Korea’s bellwether Kospi index recently hit an all-time high. Yet Korea is considered to be among the cheapest markets anywhere in the world among OCED countries, and possibly the cheapest in Asia. But all that might be about to change, according to CLSA.
How will the valuation gap close?
The Hong Kong-based investment bank, upbeat about the recent political changes, has set a target of 4000 for the Kospi by 2022, reflecting annual shareholder returns of 15%.
“We've had the first presidential impeachment, the arrest of the country's biggest chaebol heir and the arrest of the head of the NPS (National Pension Service). This could be the beginning of a widespread cleaning up of politics, corporate governance and capital allocation,” Stuart Thompson wrote in a recent newsletter. “And if you are optimistic you could conclude that it is the beginning of the end of the Korea discount!”
“Having seen predictions of the demise of this discount for 15 years or so I mention this again with a great degree of trepidation. But the reality is that each year we get a bit closer to it happening,” he added.
CLSA believes it is not just the election of President Moon Jae-in that has changed things. In fact, the events that led to his appointment “reflect a shift in attitudes with regards to a population increasingly frustrated with the nation's stewardship,” the bank said, alluding to a popular revolt that led to the impeachment of President Park Geun-hye on corruption charges.
Park is accused of extracting donations from family-controlled business conglomerates, called chaebols, such as Samsung, Hyundai and Lotte, and faces prosecution. Alongside, Samsung’s heir apparent, Lee Jae-yong, was arrested on bribery and other charges linked to Park’s foundations.
The regime change also is expected to bring to the fore President Moon’s reformist proposals. He has pledged to reform the corporate governance structure of chaebols and strengthen minority shareholder rights. “The two most important rules under discussion are multi-derivative lawsuits and cumulative votes. But ultimately it is the culture change that is more important,” CLSA observed.
Korea Kospi and capital allocation
CLSA’s expectation of high returns in Korea is based on a number of reasons, among them a low base and low valuations compared to its own history and in comparison with other markets. More than half of listed stocks trade below book, which is one of the highest figures in the world, according to the bank. But above all, its optimism arises from inefficient capital allocation.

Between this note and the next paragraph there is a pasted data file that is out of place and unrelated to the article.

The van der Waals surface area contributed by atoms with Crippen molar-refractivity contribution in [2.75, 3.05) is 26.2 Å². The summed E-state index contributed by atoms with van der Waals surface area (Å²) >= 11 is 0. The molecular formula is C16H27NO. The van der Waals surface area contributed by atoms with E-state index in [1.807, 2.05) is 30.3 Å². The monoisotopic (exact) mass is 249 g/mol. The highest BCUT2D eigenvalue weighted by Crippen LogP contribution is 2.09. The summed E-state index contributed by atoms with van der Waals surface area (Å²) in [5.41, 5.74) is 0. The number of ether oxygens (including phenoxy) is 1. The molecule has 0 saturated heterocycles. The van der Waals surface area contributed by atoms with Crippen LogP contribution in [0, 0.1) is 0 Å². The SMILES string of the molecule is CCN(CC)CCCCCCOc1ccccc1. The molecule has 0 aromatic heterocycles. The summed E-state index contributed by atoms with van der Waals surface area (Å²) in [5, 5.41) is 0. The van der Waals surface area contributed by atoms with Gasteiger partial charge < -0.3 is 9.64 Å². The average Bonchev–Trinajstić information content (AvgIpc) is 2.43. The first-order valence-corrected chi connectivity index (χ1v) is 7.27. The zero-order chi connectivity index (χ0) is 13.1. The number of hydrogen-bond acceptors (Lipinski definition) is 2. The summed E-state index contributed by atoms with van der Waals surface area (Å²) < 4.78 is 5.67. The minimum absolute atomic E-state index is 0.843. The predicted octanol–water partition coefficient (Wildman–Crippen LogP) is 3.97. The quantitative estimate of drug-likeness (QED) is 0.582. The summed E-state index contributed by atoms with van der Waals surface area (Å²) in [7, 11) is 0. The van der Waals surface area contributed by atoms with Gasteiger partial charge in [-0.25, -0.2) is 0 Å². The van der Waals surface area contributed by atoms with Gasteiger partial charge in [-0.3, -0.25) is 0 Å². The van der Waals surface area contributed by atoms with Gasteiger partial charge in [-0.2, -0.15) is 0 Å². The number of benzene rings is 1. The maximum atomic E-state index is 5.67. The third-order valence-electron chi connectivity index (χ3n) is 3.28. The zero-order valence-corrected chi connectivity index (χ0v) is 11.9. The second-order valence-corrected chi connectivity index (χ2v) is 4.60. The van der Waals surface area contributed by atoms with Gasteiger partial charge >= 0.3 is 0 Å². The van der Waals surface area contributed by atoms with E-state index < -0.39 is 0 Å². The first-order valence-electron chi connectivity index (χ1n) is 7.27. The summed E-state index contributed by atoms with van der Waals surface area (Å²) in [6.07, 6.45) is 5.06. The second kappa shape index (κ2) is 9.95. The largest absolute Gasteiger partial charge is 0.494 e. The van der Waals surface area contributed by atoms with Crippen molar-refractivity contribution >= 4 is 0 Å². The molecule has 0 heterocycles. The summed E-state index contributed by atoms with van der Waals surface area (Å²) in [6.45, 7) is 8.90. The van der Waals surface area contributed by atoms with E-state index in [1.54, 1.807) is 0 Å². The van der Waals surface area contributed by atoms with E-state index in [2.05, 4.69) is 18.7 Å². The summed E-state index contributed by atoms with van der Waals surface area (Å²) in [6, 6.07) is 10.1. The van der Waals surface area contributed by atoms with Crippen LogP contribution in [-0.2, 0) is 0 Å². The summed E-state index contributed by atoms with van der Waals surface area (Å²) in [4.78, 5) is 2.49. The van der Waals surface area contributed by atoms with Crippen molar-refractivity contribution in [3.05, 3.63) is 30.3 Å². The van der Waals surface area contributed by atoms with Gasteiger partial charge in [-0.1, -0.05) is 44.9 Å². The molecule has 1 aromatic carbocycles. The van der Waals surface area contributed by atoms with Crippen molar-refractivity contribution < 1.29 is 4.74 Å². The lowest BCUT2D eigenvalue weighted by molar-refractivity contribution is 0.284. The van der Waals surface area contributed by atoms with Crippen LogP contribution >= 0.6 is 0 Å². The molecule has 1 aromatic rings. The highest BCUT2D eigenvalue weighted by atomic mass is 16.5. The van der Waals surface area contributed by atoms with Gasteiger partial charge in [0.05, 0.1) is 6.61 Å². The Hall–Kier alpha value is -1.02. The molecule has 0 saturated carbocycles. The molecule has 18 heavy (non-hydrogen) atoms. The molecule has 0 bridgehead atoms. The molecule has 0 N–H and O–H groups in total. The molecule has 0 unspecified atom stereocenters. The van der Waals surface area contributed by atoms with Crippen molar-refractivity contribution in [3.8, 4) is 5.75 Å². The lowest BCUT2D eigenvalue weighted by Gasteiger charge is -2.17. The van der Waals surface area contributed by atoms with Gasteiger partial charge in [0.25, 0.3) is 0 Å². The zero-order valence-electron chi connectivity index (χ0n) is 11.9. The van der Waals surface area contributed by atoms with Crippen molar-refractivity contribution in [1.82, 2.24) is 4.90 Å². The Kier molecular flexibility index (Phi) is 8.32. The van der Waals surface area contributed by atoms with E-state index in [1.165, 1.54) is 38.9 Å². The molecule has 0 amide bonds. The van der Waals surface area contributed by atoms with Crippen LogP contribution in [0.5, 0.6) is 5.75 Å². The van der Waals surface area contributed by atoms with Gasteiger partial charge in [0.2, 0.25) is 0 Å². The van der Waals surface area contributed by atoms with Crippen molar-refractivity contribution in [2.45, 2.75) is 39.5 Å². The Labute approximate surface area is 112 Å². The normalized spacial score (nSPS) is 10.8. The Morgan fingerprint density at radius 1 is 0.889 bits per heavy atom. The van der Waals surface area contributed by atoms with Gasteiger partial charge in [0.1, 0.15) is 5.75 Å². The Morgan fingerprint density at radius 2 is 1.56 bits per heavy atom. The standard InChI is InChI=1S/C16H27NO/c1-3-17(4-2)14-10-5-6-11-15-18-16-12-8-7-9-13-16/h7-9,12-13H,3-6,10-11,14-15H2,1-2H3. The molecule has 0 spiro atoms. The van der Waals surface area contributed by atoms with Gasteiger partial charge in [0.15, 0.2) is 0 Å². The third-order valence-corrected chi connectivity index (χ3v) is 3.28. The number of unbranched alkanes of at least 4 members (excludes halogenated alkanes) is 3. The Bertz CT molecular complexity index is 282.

“We believe that is where the biggest source of opportunities lies. We recommend that investors buy companies that have a good core business,” the bank said. It cited as examples those with high ROIC and high margin that are also cash-generative but remain undervalued due to poor capital-allocation decisions.
“The key is to essentially find the next Samsung Electronics, a company that has the capacity to carry out more shareholder-friendly measures and become a better capital allocator,” the bank said.
CLSA recommends two set of companies to investors. The first consists of companies that can unlock significant value by raising low payouts and “fixing lazy balance sheets.” These are (in order of their market cap) Hyundai Motor, KT&G, KT, Kangwon Land, Hanssem, KCC, Nongshim, Com2us, GKL and GS Home Shopping.
The second set consists of five companies whose restructuring of business lines will create value for shareholders. These are LG Chem, E-mart, Hyosung, Hanwha Techwin and Hana Tour.
“If we are right then the coming three to five years will see a steady improvement in domestic confidence. This in turn should drive renewed investment, consumption and accelerating domestic equity fund flows (the ultimate benchmark of a nation's confidence in itself and its corporates' profit potential). In aggregate, this will drive a long-overdue market rerating.”
Finally, activism is not easy in Korea, but with the right valuations and climate, Elliott Management type funds could join the crusade.